Sam, outside the window listening to Frodo and Gandalf's conversation, was pictured clipping the same patch of grass over and over again. There is a tendency to see Sam as older than Frodo though he's actually younger. Frodo, of course, has not aged physically since he inherited the Ring, and Sam is a farm boy, who would tend to "grow up" faster. Sam is not bright, but he has sense. We decided that a smarter hobbit wouldn't have stuck to the Quest so long. When he heard about Sauron, he would have gone to the Sea and started swimming--only hobbits can't swim. (Except the Brandybucks.) Even after all his travels, Sam never did get used to boats.
Frodo's reaction to the history of the Ring is typically English and "stiff-upper-lip"--his strongest exclamation is "How terrifying!" It was pointed out that he is frightened, and shows it by stammering, but he still doesn't scream and run around the room--he gets panicky in an understated, genteel sort of way.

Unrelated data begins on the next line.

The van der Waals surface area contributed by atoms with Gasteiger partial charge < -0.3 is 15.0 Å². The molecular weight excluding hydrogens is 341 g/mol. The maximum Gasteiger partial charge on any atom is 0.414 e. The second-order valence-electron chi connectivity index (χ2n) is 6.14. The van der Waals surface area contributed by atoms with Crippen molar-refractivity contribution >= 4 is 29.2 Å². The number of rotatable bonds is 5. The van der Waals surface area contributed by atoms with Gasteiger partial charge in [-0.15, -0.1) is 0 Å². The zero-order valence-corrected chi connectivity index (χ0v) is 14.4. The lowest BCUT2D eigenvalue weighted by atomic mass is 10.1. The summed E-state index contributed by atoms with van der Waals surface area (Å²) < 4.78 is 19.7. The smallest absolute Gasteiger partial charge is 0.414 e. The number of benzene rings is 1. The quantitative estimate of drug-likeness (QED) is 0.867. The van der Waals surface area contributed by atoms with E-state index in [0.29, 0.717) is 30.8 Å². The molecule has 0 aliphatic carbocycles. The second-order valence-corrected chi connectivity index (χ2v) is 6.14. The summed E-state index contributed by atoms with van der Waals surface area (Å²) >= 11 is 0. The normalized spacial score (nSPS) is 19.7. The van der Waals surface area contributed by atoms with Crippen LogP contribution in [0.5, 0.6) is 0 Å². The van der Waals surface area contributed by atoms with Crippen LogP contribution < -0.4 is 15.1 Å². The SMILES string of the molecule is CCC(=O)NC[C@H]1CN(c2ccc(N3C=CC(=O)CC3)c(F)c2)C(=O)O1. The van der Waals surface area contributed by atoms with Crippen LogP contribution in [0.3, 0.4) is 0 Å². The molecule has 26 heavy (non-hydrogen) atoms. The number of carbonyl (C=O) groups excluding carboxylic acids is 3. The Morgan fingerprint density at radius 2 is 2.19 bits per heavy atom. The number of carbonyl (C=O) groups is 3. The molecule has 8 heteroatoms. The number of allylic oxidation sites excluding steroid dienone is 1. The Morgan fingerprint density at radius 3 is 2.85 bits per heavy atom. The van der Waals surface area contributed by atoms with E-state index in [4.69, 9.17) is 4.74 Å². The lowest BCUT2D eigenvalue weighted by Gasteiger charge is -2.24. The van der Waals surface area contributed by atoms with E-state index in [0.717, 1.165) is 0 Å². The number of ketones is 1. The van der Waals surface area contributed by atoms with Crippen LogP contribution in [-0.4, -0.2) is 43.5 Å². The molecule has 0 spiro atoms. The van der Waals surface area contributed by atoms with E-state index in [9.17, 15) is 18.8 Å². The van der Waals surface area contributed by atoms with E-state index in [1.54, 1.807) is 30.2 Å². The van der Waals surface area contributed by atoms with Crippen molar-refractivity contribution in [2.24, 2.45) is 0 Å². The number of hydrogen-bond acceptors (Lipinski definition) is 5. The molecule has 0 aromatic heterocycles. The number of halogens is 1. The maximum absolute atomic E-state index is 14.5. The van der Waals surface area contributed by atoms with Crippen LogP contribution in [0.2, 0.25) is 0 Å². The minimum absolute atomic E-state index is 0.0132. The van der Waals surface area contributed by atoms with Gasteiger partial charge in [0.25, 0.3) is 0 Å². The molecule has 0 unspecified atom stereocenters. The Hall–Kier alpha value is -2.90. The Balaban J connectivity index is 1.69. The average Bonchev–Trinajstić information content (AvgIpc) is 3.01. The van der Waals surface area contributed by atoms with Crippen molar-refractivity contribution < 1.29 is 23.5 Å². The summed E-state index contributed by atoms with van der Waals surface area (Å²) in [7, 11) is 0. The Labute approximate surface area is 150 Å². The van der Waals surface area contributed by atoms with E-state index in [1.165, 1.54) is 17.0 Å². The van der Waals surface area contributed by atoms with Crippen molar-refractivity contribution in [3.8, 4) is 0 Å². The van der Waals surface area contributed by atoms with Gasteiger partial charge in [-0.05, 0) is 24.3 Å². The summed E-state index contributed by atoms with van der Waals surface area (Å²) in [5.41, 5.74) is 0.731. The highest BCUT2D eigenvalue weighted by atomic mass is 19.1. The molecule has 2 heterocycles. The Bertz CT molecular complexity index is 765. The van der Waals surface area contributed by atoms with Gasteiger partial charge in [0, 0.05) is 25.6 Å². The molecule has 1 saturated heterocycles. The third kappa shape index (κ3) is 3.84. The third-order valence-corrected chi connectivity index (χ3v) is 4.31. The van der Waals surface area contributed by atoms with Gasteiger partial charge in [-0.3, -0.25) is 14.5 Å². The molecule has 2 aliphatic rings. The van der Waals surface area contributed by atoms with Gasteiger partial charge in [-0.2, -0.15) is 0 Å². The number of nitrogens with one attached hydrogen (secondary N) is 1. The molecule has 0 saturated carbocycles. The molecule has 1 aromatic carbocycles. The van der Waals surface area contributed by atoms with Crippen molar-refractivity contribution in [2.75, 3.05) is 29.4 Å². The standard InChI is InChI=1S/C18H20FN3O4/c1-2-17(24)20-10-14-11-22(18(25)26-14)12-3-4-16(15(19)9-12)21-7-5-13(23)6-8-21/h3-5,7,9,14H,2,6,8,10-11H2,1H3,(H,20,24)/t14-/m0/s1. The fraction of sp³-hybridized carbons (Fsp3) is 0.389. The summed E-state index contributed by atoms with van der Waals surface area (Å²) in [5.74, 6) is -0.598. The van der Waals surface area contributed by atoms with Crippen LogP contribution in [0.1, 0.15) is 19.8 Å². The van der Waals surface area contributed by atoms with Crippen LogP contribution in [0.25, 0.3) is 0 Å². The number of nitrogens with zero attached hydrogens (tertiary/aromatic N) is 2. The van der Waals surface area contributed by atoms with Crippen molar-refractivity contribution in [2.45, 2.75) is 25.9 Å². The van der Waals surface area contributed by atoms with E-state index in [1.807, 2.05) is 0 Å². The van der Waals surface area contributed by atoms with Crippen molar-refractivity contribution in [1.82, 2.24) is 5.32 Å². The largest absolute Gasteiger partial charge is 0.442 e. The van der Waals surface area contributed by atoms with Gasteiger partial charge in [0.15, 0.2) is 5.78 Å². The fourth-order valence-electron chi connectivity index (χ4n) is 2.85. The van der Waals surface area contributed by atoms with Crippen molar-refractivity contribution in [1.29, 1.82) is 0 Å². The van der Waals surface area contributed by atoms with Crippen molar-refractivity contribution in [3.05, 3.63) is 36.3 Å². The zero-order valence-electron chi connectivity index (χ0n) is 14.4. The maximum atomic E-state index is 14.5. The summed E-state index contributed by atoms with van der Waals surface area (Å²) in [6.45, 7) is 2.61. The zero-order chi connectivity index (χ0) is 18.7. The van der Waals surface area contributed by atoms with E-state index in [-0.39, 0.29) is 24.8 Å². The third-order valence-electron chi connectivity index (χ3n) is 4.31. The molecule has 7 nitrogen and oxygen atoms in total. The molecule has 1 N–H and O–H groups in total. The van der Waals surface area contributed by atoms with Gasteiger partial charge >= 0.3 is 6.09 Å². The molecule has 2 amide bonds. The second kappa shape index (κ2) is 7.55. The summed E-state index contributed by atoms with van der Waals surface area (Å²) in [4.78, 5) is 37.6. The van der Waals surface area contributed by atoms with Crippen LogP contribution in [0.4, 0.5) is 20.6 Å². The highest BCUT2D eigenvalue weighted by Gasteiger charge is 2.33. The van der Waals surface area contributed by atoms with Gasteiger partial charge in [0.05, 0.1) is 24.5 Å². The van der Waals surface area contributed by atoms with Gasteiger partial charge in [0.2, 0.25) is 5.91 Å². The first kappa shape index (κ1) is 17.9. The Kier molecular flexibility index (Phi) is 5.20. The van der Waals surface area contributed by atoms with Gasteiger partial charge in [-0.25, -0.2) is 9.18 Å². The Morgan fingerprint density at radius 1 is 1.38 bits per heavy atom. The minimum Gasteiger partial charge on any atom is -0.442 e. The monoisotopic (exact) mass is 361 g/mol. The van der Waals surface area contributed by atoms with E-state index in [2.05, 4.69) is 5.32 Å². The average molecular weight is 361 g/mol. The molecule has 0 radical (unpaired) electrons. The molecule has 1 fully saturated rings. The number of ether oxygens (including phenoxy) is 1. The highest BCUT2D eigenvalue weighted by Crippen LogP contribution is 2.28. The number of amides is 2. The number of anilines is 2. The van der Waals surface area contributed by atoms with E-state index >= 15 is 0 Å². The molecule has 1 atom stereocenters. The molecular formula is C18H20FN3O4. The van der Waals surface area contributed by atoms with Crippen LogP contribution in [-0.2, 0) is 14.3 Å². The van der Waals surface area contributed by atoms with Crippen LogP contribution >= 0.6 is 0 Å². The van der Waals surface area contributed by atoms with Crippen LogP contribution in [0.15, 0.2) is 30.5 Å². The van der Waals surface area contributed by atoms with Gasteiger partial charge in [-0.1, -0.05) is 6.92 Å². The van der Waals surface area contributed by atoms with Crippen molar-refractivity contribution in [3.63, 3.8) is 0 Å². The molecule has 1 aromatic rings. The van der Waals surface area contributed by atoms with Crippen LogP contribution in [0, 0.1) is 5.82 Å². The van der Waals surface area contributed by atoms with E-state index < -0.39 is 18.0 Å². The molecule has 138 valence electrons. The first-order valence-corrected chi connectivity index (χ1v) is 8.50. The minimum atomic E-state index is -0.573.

It was noted that Gandalf uses practical demonstration to show the effects of the Ring, rather than just telling about it. His narration also has some interesting aspects. We noticed that Sauron has three of the dwarf-rings, and the others have been consumed by dragons--presumably with the previous owners still attached. In order to get Gollum to talk, Gandalf finally has to threaten him with torture, though it's not explicit as to whether he had to carry out the threat. Also in relation to Gollum, we have Gandalf's oft-quoted argument against capital punishment: "Many that live deserve death. And some that die deserve life. Can you give it to them? Then do not be too eager to deal out death in judgment; for even the wise cannot see all ends."